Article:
Noticias del día27 de octubre de 2006
Canada- Newfoundland's farmed salmon production will triple thanks to $155 million in new funds, Ottawa and the provincial government said Friday, days before public meetings were to begin that could lead to fish plant closures throughout the province.
Newfoundland's farmed salmon production will triple thanks to $155 million in new funds, Ottawa and the provincial government said Friday, days before public meetings were to begin that could lead to fish plant closures throughout the province.
Federal Fisheries Minister Loyola Hearn said next week's consultations weren't on his mind when he unveiled the new project, but conceded the announcement was politically timed.
"It probably is," Hearn said as Newfoundland Fisheries Minister Tom Rideout chimed in, "Make no apologies for it."
"It probably sets an example for what we can really do in the whole restructuring of the fishery," Hearn said.
Beginning Monday, the provincial and federal governments will hold a month-long series of public consultations on the future of Newfoundland's beleaguered fisheries.
It was widely acknowledged at a May meeting between government officials, fish plant workers, owners and union leaders that some fishing plants would have to scale back, if not close altogether.
Some have since changed their stance, saying fish plants may not close at all, even though the fisheries industry has been beset by a drastic economic downturn.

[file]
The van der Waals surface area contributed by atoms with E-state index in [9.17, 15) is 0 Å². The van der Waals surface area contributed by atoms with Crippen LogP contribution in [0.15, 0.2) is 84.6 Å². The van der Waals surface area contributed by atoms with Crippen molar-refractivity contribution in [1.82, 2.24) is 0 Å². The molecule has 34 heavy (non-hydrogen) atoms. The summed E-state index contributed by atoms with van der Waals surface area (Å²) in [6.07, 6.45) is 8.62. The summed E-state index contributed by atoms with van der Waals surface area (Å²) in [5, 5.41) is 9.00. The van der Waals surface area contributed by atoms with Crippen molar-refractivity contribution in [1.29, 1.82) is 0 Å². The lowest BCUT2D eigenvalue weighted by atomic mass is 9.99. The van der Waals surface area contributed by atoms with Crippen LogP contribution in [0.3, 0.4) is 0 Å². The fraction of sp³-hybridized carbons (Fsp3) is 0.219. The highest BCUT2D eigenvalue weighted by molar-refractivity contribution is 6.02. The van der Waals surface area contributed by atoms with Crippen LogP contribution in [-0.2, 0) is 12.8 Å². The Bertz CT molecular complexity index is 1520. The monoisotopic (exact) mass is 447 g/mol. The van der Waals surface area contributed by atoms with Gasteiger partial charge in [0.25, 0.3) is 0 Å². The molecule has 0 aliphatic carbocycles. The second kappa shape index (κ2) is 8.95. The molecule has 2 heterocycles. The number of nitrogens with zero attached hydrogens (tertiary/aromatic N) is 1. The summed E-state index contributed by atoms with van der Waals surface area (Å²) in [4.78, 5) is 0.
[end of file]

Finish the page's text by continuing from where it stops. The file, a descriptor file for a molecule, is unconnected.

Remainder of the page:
Any shutdown of plants has the potential to be a political powder keg in rural Newfoundland and Labrador, where the fisheries remain by far the largest employer.
In the spring of last year, fierce protests erupted after the province announced a cap for the snow crab catch. Dozens stormed the provincial legislature and one fisherman was charged with threatening Newfoundland's fisheries minister.
New Brunswick-based Cooke Aquaculture will invest $135 million in the new salmon project that will include a hatchery and a processing facility and create 200 jobs on Newfoundland's south coast. Additional funding totalling about $20 million will come from the federal and provincial governments.
"There were times in the early years when we wondered if government was ever going to step up to the plate," said Glenn Cooke, CEO of Cooke Aquaculture. "The tide has turned."
The money will help establish the largest single aquaculture project in the country, Rideout said.
In recent years, the Newfoundland government has increasingly turned its attention to aquaculture as a way of diversifying the province's fisheries.
Plunging shellfish prices have been the major force behind the sagging state of the fisheries this season. An excess of crab and shrimp, which Newfoundland has increasingly turned to since the 1992 ban on most cod fishing, has caused their prices to plummet.
The province's fishing business, heavily dependent on exports, has been hammered by a rebound in Alaska's crabbing industry, the escalating Canadian dollar, European tariffs and the rise in China's international fishing trade.
The location of the new hatchery and processing plant are still to be determined, Cooke said, but they are expected to create additional, indirect jobs in the aquaculture processing, supply and service sectors.
Over the next three years, Cooke will place three million smolts, or young salmon, annually into new farms on the province's south coast. That's expected to generate $86.5 million annually.